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The twiggy looking addition to the side salad is not food, Kristie Amadio decides.
It’s a fair call. It doesn’t look very appetising — lots of stick, too few leaves.
No biggie though, it’s a very small part of what’s in front of Amadio and the rest looks delicious. Chicken pie, disappearing rapidly.
It’s an everyday interaction with cafe food and unremarkable. But things were not always so straightforward for Amadio. Once every meal came festooned with red flags, back when she was in the grip of an eating disorder.
Though she is far from finished chewing over the subject of eating disorders, today nothing on her plate holds any fears.
That’s the way Amadio is determined it should be for everyone.
Determination is kind of what she does.
Back when she was wrestling with that eating disorder — while simultaneously competing on the world stage as a weightlifter — she was determined it would be the best eating disorder ever. So determined was she, it nearly killed her.
In that, Amadio was, for once, not exceptional.
Because eating disorders kill lots of people. The mortality rate for people with eating disorders is the highest of all psychiatric illnesses, and more than 12 times higher than for people without eating disorders, according to the Eating Disorder Association of New Zealand (EDANZ) . Not that starving to death is the biggest risk. No, the biggest risk for people with eating disorders is suicide.
It has been that bad for a long time, then Covid-19 appears to have made it worse.
Over the course of 2020 there has been a doubling of New Zealanders requiring help for eating disorders, EDANZ calculates, and in some instances three or four times as many people requiring specialist services. Four times as many people are calling EDANZ’s 0800 number.
Last month an emergency hui was held to try to find a way forward.
More than 100,000 people in New Zealand have an eating disorder, Amadio says between mouthfuls of the chicken pie.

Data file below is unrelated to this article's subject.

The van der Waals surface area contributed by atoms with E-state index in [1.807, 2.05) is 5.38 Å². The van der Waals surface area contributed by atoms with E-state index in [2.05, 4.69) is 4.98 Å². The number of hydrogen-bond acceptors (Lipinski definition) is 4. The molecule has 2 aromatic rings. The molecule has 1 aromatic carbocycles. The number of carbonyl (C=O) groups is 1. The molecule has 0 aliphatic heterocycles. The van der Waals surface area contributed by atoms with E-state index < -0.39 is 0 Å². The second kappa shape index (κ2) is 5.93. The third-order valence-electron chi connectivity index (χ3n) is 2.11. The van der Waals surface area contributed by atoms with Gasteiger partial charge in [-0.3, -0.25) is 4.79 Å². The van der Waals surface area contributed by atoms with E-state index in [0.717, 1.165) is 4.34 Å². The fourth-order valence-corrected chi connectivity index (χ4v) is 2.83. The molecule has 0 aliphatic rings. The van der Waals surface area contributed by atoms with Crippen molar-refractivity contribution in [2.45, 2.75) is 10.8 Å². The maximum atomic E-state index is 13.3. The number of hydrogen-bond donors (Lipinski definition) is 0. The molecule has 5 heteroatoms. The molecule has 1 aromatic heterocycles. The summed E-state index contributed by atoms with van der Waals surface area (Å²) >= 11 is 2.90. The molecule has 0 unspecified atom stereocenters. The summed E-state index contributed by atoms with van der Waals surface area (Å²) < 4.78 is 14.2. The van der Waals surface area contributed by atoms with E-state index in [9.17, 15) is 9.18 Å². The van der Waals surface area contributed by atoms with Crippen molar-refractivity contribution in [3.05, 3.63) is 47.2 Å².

"Seventy percent of those are estimated not to get the amount of care they need, or to not even get care.
"If that was cancer it would be a different story, I think," she says.
Amadio’s prescription is a residential programme, starting in Dunedin, where people will be placed squarely on the road to recovery, before being gently stepped back into their lives in the world; from residential care, to a day programme, to a partial programme.
It is what worked for her and the sort of work she’s been doing in the US and elsewhere since.
Amadio’s eating disorder kicked off when she was 14. By the time she was 18, she had been twice admitted to an inpatient ward in Australia.
She returned home more stable but had no idea what to do in order to fully recover.
So the illness dragged on and she was told at age 27, having had an eating disorder for more than a decade, she was chronic and should expect to never fully recover.
Desperate and depressed — struggling to get through a single day — Amadio found a residential programme in the US, for $US1200 a day. It took her seven months, her savings and a sizeable contribution from her parents. But she made it. To a full recovery.
Going to the US, though, can’t be the solution, Amadio says. That level of treatment needs to be available here.
The organisation she is establishing to deliver it is called Recovered Living NZ.
The plan is to lease a five- or six-bedroom home in or near Dunedin to use as a residential and day treatment centre, for a couple of years, while a home-style facility is purpose-built. She’s looking at properties now and open to both philanthropic and government support.
Last month’s emergency hui was organised by EDANZ.
That increase in demand is not yet showing up in Ministry of Health figures, which indicate there "has not been a significant difference in people accessing eating disorder services from March 2020, when compared to the same time period in 2019", but has been picked up by the Southern District Health Board (SDHB). A response from the board to emailed questions notes an upward trend in referrals following the Covid-19 lockdown.
"Providing outpatient treatment places demand on staffing and is labour intensive," the southern board says.
That’s consistent with what Wilson is hearing.
"One specialist told me their DHB had more than doubled its paediatric inpatient case load this past year alone, on the back of already significant increases in previous years," she says.
The ministry does acknowledge that some people are having to wait too long for specialist treatment, and notes a changing profile in those getting sick to include more men and boys, a broader range of people from different backgrounds, and "some evidence of earlier onset in terms of age."